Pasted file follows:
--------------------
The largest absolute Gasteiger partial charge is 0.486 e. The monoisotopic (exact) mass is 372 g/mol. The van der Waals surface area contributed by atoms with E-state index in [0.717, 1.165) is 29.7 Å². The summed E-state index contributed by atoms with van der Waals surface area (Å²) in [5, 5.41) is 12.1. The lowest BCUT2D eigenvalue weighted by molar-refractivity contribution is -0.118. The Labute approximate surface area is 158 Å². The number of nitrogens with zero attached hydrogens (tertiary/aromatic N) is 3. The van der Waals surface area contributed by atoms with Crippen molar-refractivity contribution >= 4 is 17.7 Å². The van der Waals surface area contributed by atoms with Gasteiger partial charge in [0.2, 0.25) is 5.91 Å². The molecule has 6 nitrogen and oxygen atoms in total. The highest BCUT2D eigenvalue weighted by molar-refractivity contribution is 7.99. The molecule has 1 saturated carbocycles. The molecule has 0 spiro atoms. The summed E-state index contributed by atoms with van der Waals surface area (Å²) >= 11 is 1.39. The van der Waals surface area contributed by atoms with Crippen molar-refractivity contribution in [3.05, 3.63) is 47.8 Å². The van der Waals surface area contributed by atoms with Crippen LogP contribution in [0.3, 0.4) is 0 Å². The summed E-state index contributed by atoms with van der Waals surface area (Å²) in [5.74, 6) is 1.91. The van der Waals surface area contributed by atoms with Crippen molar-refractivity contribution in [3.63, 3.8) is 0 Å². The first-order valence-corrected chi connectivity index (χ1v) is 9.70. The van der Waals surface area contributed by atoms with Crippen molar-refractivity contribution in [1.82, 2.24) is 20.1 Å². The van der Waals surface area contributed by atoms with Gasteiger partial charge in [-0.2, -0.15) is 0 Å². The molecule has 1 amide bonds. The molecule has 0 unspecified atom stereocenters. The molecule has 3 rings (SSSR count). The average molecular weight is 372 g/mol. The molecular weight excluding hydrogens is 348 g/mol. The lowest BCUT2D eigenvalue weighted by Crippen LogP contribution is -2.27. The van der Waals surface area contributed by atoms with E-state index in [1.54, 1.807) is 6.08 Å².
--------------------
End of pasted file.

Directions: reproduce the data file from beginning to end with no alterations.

The largest absolute Gasteiger partial charge is 0.486 e. The monoisotopic (exact) mass is 372 g/mol. The van der Waals surface area contributed by atoms with E-state index in [0.717, 1.165) is 29.7 Å². The summed E-state index contributed by atoms with van der Waals surface area (Å²) in [5, 5.41) is 12.1. The lowest BCUT2D eigenvalue weighted by molar-refractivity contribution is -0.118. The Labute approximate surface area is 158 Å². The number of nitrogens with zero attached hydrogens (tertiary/aromatic N) is 3. The van der Waals surface area contributed by atoms with Crippen molar-refractivity contribution >= 4 is 17.7 Å². The van der Waals surface area contributed by atoms with Gasteiger partial charge in [0.2, 0.25) is 5.91 Å². The molecule has 6 nitrogen and oxygen atoms in total. The highest BCUT2D eigenvalue weighted by molar-refractivity contribution is 7.99. The molecule has 1 saturated carbocycles. The molecule has 0 spiro atoms. The summed E-state index contributed by atoms with van der Waals surface area (Å²) >= 11 is 1.39. The van der Waals surface area contributed by atoms with Crippen molar-refractivity contribution in [3.05, 3.63) is 47.8 Å². The van der Waals surface area contributed by atoms with Crippen LogP contribution in [0.3, 0.4) is 0 Å². The summed E-state index contributed by atoms with van der Waals surface area (Å²) in [5.74, 6) is 1.91. The van der Waals surface area contributed by atoms with Crippen molar-refractivity contribution in [3.63, 3.8) is 0 Å². The first-order valence-corrected chi connectivity index (χ1v) is 9.70. The van der Waals surface area contributed by atoms with Crippen molar-refractivity contribution in [1.82, 2.24) is 20.1 Å². The van der Waals surface area contributed by atoms with Gasteiger partial charge in [-0.2, -0.15) is 0 Å². The molecule has 1 amide bonds. The molecule has 0 unspecified atom stereocenters. The molecule has 3 rings (SSSR count). The average molecular weight is 372 g/mol. The molecular weight excluding hydrogens is 348 g/mol. The lowest BCUT2D eigenvalue weighted by Crippen LogP contribution is -2.27. The van der Waals surface area contributed by atoms with E-state index in [1.54, 1.807) is 6.08 Å².